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Cash flow crisis hits developer

Paul Brinsmead's company Resort Corp has been forced into liquidation.
Paul Brinsmead's company Resort Corp has been forced into liquidation. Tweed Daily News

THE credit crunch has claimed another developer's scalp, with Tweed identity Paul Brinsmead's company Resort Corp going into administration this week because of cash flow problems.

While the actual amount of debt owed by The Beach at Cabarita developers has not been confirmed by the administrators, it is believed creditors of the company part-owned by Mr Brinsmead, are owed around $300 million.

“It is not like the directors of Resort Corp have left a gaping $300 million hole in the company's finances,” said Andrew Robinson, the solicitor from Robinson Legal in Sydney representing the company's directors.

“The company has both secured and unsecured debts, but has assets to cover more than the $300 million that has been reported.

“It is not the case, as it has been reported, that the company has collapsed and creditors will not be paid back.

“The company has a liquidity and cash flow problem because of the current market.

“In this market when sales run dry the first thing developers do is look to the banks for credit so they can continue to pay their bills, but banks aren't offering the credit because of the global credit crunch.

“Under Australian Corporation Law, this left the directors with no other choice then to appoint administrators to the company to work out a plan to allow creditors to be repaid.”

The Burleigh-based company that is co-owned by Peter Madrers has recently completed the $210 million Quay West development at Noosa on the Sunshine Coast and had plans to build a $500 million residential and resort complex in Townsville, among a list of other projects.

Mr Robinson said having so many projects in the planning and holding land for future developments created the cash flow problem for the company.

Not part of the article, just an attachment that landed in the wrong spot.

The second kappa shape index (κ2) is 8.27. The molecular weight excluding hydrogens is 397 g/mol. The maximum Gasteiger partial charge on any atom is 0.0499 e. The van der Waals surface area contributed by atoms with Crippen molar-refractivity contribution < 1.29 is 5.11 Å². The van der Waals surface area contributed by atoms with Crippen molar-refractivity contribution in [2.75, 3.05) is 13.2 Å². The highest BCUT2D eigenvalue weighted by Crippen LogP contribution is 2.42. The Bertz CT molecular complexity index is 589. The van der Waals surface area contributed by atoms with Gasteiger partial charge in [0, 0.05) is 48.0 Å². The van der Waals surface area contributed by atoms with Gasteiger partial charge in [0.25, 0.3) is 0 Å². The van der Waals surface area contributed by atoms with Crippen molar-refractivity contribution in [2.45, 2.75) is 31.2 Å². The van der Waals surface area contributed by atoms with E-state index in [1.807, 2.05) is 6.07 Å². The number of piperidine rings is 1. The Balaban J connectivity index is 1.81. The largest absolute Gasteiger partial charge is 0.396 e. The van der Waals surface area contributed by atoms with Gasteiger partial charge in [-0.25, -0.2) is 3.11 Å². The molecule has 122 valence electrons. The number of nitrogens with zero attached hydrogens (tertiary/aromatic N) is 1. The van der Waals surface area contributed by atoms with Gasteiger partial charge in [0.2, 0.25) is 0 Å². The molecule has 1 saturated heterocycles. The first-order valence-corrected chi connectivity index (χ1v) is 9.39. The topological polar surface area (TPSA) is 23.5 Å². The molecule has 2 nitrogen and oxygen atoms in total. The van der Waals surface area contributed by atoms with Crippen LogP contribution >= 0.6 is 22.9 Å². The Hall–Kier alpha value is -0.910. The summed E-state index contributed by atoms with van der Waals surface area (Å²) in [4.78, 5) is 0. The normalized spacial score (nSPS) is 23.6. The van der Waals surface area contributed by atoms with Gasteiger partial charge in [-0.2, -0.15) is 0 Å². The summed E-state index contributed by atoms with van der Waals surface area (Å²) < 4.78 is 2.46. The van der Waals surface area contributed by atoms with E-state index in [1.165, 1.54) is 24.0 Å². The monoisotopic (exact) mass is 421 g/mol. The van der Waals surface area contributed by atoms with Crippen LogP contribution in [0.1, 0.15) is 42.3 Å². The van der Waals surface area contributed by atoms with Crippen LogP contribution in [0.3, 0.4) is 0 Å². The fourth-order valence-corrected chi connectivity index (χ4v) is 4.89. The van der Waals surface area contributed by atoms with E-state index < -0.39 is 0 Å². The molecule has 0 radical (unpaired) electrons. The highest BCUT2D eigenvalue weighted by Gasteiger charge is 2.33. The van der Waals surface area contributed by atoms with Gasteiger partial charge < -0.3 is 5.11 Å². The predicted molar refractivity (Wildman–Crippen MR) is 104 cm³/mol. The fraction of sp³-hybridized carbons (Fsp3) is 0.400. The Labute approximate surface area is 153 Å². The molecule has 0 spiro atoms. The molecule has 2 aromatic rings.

“The company has several projects in the planning or land-bank stage, which require a lot of money to keep going until you see any returns from sales,” he said.

“This has led to the liquidity problem, but it is too hard to say which of the developments, if any, was the main cause.

“There is still stock (apartments and retail space) to be sold at projects in the Tweed area and the administrators will be looking for the best ways to sell that stock to help pay back creditors.”

Paul Brinsmead is the son of Tropical Fruit World founder and former Tweed councillor Bob Brinsmead.

Since Paul Brinsmead launched the development company with Mr Madrers, Resort Corp has created several multi-million dollar developments on the Tweed including the $75 million The Beach project and the luxurious Santai at Casuarina.

Santai is now managed by Domain Resorts.

Resort Corp also left its mark in Kingscliff where it developed several upmarket apartment projects including Zen and Soraya, as well as the retail development Nor Nor East.

A spokesperson for Resort Corp or administrators David Clout and Associates of Brisbane could not be contacted yesterday.

Mr Robinson said the administrators continued meeting with stakeholders yesterday to start work on a plan for the recovery of Resort Corp's debts.

“The directors plan to apply for a Part 10 arrangement, which means that they hope to sell every asset that the company has for the benefit of its creditors,” he said.

“They are traumatised by this and want to see every creditor paid out in full.”

Staff loses are not expected, according to Mr Robinson, but the decision was now “in the hand's of the administrators.”



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